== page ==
Turbulence refers to unsteady movements in air or water. When you’re in a plane, turbulence results from changes in airflow. Airflow can refer to the movement of air from one area to another.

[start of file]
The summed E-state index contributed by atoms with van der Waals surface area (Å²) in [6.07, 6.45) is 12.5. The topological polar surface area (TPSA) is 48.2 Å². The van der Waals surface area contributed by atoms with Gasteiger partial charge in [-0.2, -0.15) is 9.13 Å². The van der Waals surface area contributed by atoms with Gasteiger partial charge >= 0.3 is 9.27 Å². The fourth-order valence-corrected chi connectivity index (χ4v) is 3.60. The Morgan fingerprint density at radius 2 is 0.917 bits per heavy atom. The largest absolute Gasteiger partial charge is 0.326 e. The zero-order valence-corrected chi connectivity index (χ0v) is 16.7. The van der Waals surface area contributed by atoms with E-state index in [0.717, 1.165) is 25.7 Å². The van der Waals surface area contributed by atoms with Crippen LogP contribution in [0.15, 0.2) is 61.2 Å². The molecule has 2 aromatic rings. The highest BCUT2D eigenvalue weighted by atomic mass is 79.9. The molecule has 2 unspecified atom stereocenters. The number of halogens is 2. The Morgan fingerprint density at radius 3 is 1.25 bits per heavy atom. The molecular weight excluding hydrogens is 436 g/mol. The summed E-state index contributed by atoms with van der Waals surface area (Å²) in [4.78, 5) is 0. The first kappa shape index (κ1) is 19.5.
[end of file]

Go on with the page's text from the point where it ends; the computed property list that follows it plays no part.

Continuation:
Aviation refers to the activities surrounding mechanical flight and the aircraft industry. Aircraft includes fixed-wing and rotary-wing types, morphable wings, wing-less lifting bodies, as well as lighter-than-air craft such as balloons and airships. Aviation began in the 18th century with the development of the hot air balloon, an apparatus capable of atmospheric displacement through buoyancy. Some of the most significant advancements in aviation technology came with the controlled gliding flying of Otto Lilienthal in 1896. Then a large step insignificance came with the construction of the first powered airplane by the Wright brothers in the early 1900s. Since that time, aviation has been technologically revolutionized by the introduction of the jet which permitted a major form of transport throughout the world. Early Beginnings There are early legends of human flight such as the stories of Icarus in Greek myth, Jamshid and Shah Kay Kāvus in Persian myth, and the flying automaton of Archytas of Tarentum (428–347 BC). Later, somewhat more credible claims of short-distance human flights appear, such as the winged flights of Abbas ibn Firnas (810–887). Eilmer of Malmesbury (11th century). the hot-air Passarola of Bartholomeu Lourenço de Gusmão (1685–1724).